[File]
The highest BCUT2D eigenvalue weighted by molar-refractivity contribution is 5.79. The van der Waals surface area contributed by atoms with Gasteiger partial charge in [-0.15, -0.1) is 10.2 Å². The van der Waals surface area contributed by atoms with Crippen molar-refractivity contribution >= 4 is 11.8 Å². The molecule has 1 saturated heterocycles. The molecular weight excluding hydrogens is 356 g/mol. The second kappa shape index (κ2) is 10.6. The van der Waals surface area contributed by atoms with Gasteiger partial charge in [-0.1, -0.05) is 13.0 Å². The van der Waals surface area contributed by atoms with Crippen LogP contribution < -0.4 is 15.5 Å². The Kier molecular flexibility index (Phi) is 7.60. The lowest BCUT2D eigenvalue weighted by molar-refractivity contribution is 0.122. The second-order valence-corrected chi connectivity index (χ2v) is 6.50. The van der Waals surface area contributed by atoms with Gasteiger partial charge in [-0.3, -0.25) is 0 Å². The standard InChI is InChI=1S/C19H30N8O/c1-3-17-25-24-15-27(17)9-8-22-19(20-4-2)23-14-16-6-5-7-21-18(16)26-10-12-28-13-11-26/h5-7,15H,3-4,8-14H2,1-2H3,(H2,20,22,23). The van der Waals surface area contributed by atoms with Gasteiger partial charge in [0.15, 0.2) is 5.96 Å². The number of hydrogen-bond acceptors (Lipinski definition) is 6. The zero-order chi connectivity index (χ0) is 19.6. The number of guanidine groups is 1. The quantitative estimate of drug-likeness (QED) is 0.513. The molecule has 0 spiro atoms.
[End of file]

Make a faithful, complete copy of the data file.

The highest BCUT2D eigenvalue weighted by molar-refractivity contribution is 5.79. The van der Waals surface area contributed by atoms with Gasteiger partial charge in [-0.15, -0.1) is 10.2 Å². The van der Waals surface area contributed by atoms with Crippen molar-refractivity contribution >= 4 is 11.8 Å². The molecule has 1 saturated heterocycles. The molecular weight excluding hydrogens is 356 g/mol. The second kappa shape index (κ2) is 10.6. The van der Waals surface area contributed by atoms with Gasteiger partial charge in [-0.1, -0.05) is 13.0 Å². The van der Waals surface area contributed by atoms with Crippen LogP contribution < -0.4 is 15.5 Å². The Kier molecular flexibility index (Phi) is 7.60. The lowest BCUT2D eigenvalue weighted by molar-refractivity contribution is 0.122. The second-order valence-corrected chi connectivity index (χ2v) is 6.50. The van der Waals surface area contributed by atoms with Gasteiger partial charge in [-0.3, -0.25) is 0 Å². The standard InChI is InChI=1S/C19H30N8O/c1-3-17-25-24-15-27(17)9-8-22-19(20-4-2)23-14-16-6-5-7-21-18(16)26-10-12-28-13-11-26/h5-7,15H,3-4,8-14H2,1-2H3,(H2,20,22,23). The van der Waals surface area contributed by atoms with Gasteiger partial charge in [0.15, 0.2) is 5.96 Å². The number of hydrogen-bond acceptors (Lipinski definition) is 6. The zero-order chi connectivity index (χ0) is 19.6. The number of guanidine groups is 1. The quantitative estimate of drug-likeness (QED) is 0.513. The molecule has 0 spiro atoms.